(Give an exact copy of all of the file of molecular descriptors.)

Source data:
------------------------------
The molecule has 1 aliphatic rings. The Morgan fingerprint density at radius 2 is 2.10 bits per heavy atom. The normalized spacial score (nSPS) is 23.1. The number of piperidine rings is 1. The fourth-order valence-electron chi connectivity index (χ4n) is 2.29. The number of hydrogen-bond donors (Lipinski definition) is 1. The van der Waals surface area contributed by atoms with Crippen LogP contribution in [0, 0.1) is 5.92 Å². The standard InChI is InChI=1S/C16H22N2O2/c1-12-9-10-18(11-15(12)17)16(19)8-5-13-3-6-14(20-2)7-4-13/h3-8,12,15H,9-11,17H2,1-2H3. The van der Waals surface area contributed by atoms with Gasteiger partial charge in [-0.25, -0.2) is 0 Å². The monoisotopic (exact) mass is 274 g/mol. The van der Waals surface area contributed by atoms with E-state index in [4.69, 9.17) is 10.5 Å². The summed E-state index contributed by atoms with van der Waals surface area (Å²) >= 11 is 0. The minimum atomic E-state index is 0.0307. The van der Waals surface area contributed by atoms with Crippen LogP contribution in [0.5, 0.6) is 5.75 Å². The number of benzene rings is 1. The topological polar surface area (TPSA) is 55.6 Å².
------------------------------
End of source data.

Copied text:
The molecule has 1 aliphatic rings. The Morgan fingerprint density at radius 2 is 2.10 bits per heavy atom. The normalized spacial score (nSPS) is 23.1. The number of piperidine rings is 1. The fourth-order valence-electron chi connectivity index (χ4n) is 2.29. The number of hydrogen-bond donors (Lipinski definition) is 1. The van der Waals surface area contributed by atoms with Crippen LogP contribution in [0, 0.1) is 5.92 Å². The standard InChI is InChI=1S/C16H22N2O2/c1-12-9-10-18(11-15(12)17)16(19)8-5-13-3-6-14(20-2)7-4-13/h3-8,12,15H,9-11,17H2,1-2H3. The van der Waals surface area contributed by atoms with Gasteiger partial charge in [-0.25, -0.2) is 0 Å². The monoisotopic (exact) mass is 274 g/mol. The van der Waals surface area contributed by atoms with E-state index in [4.69, 9.17) is 10.5 Å². The summed E-state index contributed by atoms with van der Waals surface area (Å²) >= 11 is 0. The minimum atomic E-state index is 0.0307. The van der Waals surface area contributed by atoms with Crippen LogP contribution in [0.5, 0.6) is 5.75 Å². The number of benzene rings is 1. The topological polar surface area (TPSA) is 55.6 Å².